Thursday, March 4, 2021
Movies Screen Grabs Screen Grabs: Brewmaster, Franz Fanon, The Divine Order, Pan's...

Screen Grabs: Brewmaster, Franz Fanon, The Divine Order, Pan’s Labyrinth …

Scritti Politti, Seventh Annual Festival of the Moving Image, and more coming to local cinemas this week.

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SCREEN GRABS Thanksgiving is a big week for movies — much of America rolls downhill toward the multiplex after gorging themselves on the big day, or during the subsequent long weekend. Yet oddly there’s not a lot going on this week in terms of new arrivals. For families, there is some big noise in the form of Pixar’s Coco, an animated dive into Mexican culture (particularly Dia de los Muertes) whose below-the-line talent includes Octavio Solis, the Texas-born playwright who spent a couple recent decades in the Bay Area theater scene. You can also take the kids to a sing-a-long Beauty & the Beast, which plays the Castro on an irregular schedule Nov. 22 through Dec. 3. 

If you want to leap right past Turkey Day to the next holiday, there’s The Man Who Invented Christmas, a purportedly stale load of Xmas cheer with Dan Stevens as Young Dickens writing that story about Scrooge (Christopher Plummer). Nor have advance reviews stirred great expectations for Roman J. Israel, Esq., which offers Denzel Washington a flashy Oscar-bait role but has been received as a letdown after writer-director Dan Gilroy’s striking 2014 Nightcrawler. 

Fortunately, there are still good movies lingering around, as well as one new arthouse arrival (see The Divine Order below) and a few one-shot events worth your notice this coming week:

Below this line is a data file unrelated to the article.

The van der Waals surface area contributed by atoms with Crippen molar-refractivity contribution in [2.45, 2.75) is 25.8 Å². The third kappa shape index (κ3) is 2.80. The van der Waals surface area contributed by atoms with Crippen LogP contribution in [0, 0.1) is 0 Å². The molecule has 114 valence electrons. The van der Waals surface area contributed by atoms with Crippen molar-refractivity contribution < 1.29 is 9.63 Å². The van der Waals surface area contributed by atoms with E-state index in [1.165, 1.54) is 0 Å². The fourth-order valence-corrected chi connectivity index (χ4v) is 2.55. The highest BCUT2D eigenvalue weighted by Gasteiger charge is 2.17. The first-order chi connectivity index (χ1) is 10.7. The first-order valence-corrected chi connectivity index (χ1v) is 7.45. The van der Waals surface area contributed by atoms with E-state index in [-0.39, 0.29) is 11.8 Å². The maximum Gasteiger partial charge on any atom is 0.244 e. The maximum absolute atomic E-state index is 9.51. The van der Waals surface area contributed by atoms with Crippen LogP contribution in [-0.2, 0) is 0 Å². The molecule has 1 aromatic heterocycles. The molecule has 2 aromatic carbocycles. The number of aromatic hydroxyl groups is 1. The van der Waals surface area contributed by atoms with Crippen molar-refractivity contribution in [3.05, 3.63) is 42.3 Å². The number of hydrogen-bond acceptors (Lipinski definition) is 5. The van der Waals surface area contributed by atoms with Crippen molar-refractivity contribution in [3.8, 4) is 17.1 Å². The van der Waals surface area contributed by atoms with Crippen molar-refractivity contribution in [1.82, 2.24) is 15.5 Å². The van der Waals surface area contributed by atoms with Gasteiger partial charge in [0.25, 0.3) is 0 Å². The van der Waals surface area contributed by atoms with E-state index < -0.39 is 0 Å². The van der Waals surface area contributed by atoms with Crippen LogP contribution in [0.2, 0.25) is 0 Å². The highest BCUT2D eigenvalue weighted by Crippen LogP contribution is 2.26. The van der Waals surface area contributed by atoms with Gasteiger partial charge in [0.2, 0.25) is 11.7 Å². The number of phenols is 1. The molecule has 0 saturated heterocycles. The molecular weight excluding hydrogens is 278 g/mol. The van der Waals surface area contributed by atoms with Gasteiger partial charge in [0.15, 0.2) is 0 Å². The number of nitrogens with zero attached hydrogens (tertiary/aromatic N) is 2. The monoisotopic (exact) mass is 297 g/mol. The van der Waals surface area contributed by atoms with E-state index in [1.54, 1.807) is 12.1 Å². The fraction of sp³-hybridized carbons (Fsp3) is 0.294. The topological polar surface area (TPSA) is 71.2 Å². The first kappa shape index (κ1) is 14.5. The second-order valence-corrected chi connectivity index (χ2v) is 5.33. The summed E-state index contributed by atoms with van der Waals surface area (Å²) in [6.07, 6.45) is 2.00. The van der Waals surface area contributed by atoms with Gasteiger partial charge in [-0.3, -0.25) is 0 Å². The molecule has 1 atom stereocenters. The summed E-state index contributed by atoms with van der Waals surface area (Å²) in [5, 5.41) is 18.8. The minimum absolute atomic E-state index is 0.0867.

FRANTZ FANON: BLACK SKIN, WHITE MASK WITH ISAAC JULIAN AND JUDITH BAKER
Julien was a major figure in the New Queer Cinema movement with his features Looking for Langston (1989) and Young Soul Rebels (1991). Since then he’s focused more on gallery and academic work, but remains a significant cultural presence in his native UK. He’ll visit the Pacific Film Archive to screen and discuss (with UC Berkeley professor Butler) his 1995 documentary about Fanon, the Afro-Carribbean intellectual, political activist, psychiatrist and author. Dead at just age 36 in 1961, he is still relevant (and controversial) for his insights on race, colonization and other issues he no doubt hoped we wouldn’t still be dealing with today. Admission to this event is free. Mon/27, BAM/PFA. More info here.

THE DIVINE ORDER
Almost incredibly, Switzerland didn’t grant all women the right to vote until 1971—one small region even kept them out of local elections for another two decades. Petra Volpe’s feature, that nation’s Oscar submission for this year, dramatizes that national struggle in microcosmic terms. A small-town housewife named Nora (Marie Leuenberger) — like Ibsen’s rebellious heroine in A Doll’s House — finds herself in the hot seat as the reluctant local standard-bearer for women’s liberation. 

She’s happy with husband Hans (Maximilian Simonischek) and two sons, but still yearns for some life outside their needs. When she proposes getting a part-time job, however, Hans not only opposes it, he notes that by law she can’t accept the post without his permission. This conflict escalates into a village-wide women’s “strike,” as meanwhile bra-burning feminists take to the streets in Zurich. The Divine Order (its name taken from claims that “equality of the sexes is a sin against nature”) is a somewhat formulaic crowdpleaser whose plot beats seldom surprise. But it is pleasing, with solid performances, direction, and a message that unfortunately needs to be heard just as much today as it did nearly half a century ago. Now playing in SF, Berkeley, and San Rafael.